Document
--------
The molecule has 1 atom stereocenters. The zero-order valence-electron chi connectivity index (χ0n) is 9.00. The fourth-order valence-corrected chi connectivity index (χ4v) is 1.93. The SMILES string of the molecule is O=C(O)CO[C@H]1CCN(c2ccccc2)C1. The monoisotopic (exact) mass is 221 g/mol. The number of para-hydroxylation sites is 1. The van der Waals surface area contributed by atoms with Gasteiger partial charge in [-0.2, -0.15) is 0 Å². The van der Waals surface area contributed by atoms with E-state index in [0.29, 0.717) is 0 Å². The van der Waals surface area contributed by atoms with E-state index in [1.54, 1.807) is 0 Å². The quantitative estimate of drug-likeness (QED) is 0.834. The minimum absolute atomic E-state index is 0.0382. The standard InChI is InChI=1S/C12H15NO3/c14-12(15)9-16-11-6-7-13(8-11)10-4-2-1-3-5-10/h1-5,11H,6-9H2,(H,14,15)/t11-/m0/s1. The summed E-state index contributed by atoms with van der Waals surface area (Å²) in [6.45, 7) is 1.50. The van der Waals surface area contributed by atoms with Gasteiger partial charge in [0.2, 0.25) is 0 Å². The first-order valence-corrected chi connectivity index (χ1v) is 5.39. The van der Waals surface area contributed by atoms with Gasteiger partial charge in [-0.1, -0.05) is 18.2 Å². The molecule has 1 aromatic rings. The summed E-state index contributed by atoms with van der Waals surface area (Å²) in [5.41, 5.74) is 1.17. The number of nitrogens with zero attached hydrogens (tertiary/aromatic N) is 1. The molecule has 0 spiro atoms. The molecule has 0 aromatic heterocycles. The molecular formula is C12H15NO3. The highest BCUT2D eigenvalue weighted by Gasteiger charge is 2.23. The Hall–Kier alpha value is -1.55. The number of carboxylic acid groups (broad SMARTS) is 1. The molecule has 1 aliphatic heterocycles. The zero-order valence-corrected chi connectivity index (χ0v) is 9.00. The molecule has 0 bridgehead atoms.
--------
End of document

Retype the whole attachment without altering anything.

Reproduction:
The molecule has 1 atom stereocenters. The zero-order valence-electron chi connectivity index (χ0n) is 9.00. The fourth-order valence-corrected chi connectivity index (χ4v) is 1.93. The SMILES string of the molecule is O=C(O)CO[C@H]1CCN(c2ccccc2)C1. The monoisotopic (exact) mass is 221 g/mol. The number of para-hydroxylation sites is 1. The van der Waals surface area contributed by atoms with Gasteiger partial charge in [-0.2, -0.15) is 0 Å². The van der Waals surface area contributed by atoms with E-state index in [0.29, 0.717) is 0 Å². The van der Waals surface area contributed by atoms with E-state index in [1.54, 1.807) is 0 Å². The quantitative estimate of drug-likeness (QED) is 0.834. The minimum absolute atomic E-state index is 0.0382. The standard InChI is InChI=1S/C12H15NO3/c14-12(15)9-16-11-6-7-13(8-11)10-4-2-1-3-5-10/h1-5,11H,6-9H2,(H,14,15)/t11-/m0/s1. The summed E-state index contributed by atoms with van der Waals surface area (Å²) in [6.45, 7) is 1.50. The van der Waals surface area contributed by atoms with Gasteiger partial charge in [0.2, 0.25) is 0 Å². The first-order valence-corrected chi connectivity index (χ1v) is 5.39. The van der Waals surface area contributed by atoms with Gasteiger partial charge in [-0.1, -0.05) is 18.2 Å². The molecule has 1 aromatic rings. The summed E-state index contributed by atoms with van der Waals surface area (Å²) in [5.41, 5.74) is 1.17. The number of nitrogens with zero attached hydrogens (tertiary/aromatic N) is 1. The molecule has 0 spiro atoms. The molecule has 0 aromatic heterocycles. The molecular formula is C12H15NO3. The highest BCUT2D eigenvalue weighted by Gasteiger charge is 2.23. The Hall–Kier alpha value is -1.55. The number of carboxylic acid groups (broad SMARTS) is 1. The molecule has 1 aliphatic heterocycles. The zero-order valence-corrected chi connectivity index (χ0v) is 9.00. The molecule has 0 bridgehead atoms.